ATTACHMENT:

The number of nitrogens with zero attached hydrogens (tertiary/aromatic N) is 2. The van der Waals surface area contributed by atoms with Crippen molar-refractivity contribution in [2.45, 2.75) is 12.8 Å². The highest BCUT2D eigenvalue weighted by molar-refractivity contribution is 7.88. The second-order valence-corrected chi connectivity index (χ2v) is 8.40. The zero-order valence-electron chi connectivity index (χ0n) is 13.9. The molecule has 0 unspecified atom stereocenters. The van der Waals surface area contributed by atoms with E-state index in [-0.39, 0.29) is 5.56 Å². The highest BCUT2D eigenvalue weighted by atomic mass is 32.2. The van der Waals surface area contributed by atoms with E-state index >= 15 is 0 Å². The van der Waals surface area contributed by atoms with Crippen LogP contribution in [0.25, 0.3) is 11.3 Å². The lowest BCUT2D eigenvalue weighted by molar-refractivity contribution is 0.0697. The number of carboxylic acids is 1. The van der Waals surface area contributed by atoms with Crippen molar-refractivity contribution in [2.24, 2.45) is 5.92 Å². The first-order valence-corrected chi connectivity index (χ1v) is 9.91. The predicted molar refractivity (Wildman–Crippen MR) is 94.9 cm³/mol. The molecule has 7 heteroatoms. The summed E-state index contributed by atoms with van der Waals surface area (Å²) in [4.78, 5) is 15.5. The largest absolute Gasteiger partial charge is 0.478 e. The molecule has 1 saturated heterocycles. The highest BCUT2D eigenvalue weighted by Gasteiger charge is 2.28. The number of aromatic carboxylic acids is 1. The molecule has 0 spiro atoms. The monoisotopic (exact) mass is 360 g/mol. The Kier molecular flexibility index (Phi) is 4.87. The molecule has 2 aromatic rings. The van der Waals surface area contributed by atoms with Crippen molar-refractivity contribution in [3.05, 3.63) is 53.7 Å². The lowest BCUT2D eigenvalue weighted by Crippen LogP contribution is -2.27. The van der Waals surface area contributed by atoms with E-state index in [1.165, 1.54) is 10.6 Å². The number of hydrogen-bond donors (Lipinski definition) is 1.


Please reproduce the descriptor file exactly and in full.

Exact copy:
The number of nitrogens with zero attached hydrogens (tertiary/aromatic N) is 2. The van der Waals surface area contributed by atoms with Crippen molar-refractivity contribution in [2.45, 2.75) is 12.8 Å². The highest BCUT2D eigenvalue weighted by molar-refractivity contribution is 7.88. The second-order valence-corrected chi connectivity index (χ2v) is 8.40. The zero-order valence-electron chi connectivity index (χ0n) is 13.9. The molecule has 0 unspecified atom stereocenters. The van der Waals surface area contributed by atoms with E-state index in [-0.39, 0.29) is 5.56 Å². The highest BCUT2D eigenvalue weighted by atomic mass is 32.2. The van der Waals surface area contributed by atoms with E-state index >= 15 is 0 Å². The van der Waals surface area contributed by atoms with Crippen LogP contribution in [0.25, 0.3) is 11.3 Å². The lowest BCUT2D eigenvalue weighted by molar-refractivity contribution is 0.0697. The number of carboxylic acids is 1. The van der Waals surface area contributed by atoms with Crippen molar-refractivity contribution in [2.24, 2.45) is 5.92 Å². The first-order valence-corrected chi connectivity index (χ1v) is 9.91. The predicted molar refractivity (Wildman–Crippen MR) is 94.9 cm³/mol. The molecule has 7 heteroatoms. The summed E-state index contributed by atoms with van der Waals surface area (Å²) in [4.78, 5) is 15.5. The largest absolute Gasteiger partial charge is 0.478 e. The molecule has 1 saturated heterocycles. The highest BCUT2D eigenvalue weighted by Gasteiger charge is 2.28. The number of aromatic carboxylic acids is 1. The molecule has 0 spiro atoms. The monoisotopic (exact) mass is 360 g/mol. The Kier molecular flexibility index (Phi) is 4.87. The molecule has 2 aromatic rings. The van der Waals surface area contributed by atoms with Crippen molar-refractivity contribution in [3.05, 3.63) is 53.7 Å². The lowest BCUT2D eigenvalue weighted by Crippen LogP contribution is -2.27. The van der Waals surface area contributed by atoms with E-state index in [1.165, 1.54) is 10.6 Å². The number of hydrogen-bond donors (Lipinski definition) is 1.